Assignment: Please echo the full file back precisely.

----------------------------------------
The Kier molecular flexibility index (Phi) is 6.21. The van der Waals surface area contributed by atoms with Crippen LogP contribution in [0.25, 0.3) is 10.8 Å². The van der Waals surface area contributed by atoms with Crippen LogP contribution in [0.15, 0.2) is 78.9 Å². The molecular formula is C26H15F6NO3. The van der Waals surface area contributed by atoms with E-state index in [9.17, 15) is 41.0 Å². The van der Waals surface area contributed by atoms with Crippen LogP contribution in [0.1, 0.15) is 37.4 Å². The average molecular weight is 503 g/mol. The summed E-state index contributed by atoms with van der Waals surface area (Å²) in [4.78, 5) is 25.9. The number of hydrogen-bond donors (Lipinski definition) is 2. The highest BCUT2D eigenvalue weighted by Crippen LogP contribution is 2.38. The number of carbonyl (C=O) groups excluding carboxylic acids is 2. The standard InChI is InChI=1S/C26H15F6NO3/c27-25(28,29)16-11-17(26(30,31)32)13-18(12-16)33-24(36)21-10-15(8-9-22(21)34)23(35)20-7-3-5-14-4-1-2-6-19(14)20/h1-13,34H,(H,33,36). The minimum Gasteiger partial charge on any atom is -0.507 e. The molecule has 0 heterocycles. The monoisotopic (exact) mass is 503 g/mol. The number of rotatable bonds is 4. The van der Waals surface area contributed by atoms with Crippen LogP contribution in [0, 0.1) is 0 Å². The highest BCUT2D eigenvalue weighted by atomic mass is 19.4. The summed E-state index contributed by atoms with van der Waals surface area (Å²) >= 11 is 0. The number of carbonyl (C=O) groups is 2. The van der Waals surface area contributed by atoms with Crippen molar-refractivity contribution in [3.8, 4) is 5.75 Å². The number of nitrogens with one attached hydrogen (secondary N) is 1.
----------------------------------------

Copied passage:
The Kier molecular flexibility index (Phi) is 6.21. The van der Waals surface area contributed by atoms with Crippen LogP contribution in [0.25, 0.3) is 10.8 Å². The van der Waals surface area contributed by atoms with Crippen LogP contribution in [0.15, 0.2) is 78.9 Å². The molecular formula is C26H15F6NO3. The van der Waals surface area contributed by atoms with E-state index in [9.17, 15) is 41.0 Å². The van der Waals surface area contributed by atoms with Crippen LogP contribution in [0.1, 0.15) is 37.4 Å². The average molecular weight is 503 g/mol. The summed E-state index contributed by atoms with van der Waals surface area (Å²) in [4.78, 5) is 25.9. The number of hydrogen-bond donors (Lipinski definition) is 2. The highest BCUT2D eigenvalue weighted by Crippen LogP contribution is 2.38. The number of carbonyl (C=O) groups excluding carboxylic acids is 2. The standard InChI is InChI=1S/C26H15F6NO3/c27-25(28,29)16-11-17(26(30,31)32)13-18(12-16)33-24(36)21-10-15(8-9-22(21)34)23(35)20-7-3-5-14-4-1-2-6-19(14)20/h1-13,34H,(H,33,36). The minimum Gasteiger partial charge on any atom is -0.507 e. The molecule has 0 heterocycles. The monoisotopic (exact) mass is 503 g/mol. The number of rotatable bonds is 4. The van der Waals surface area contributed by atoms with Crippen LogP contribution in [0, 0.1) is 0 Å². The highest BCUT2D eigenvalue weighted by atomic mass is 19.4. The summed E-state index contributed by atoms with van der Waals surface area (Å²) >= 11 is 0. The number of carbonyl (C=O) groups is 2. The van der Waals surface area contributed by atoms with Crippen molar-refractivity contribution in [3.8, 4) is 5.75 Å². The number of nitrogens with one attached hydrogen (secondary N) is 1.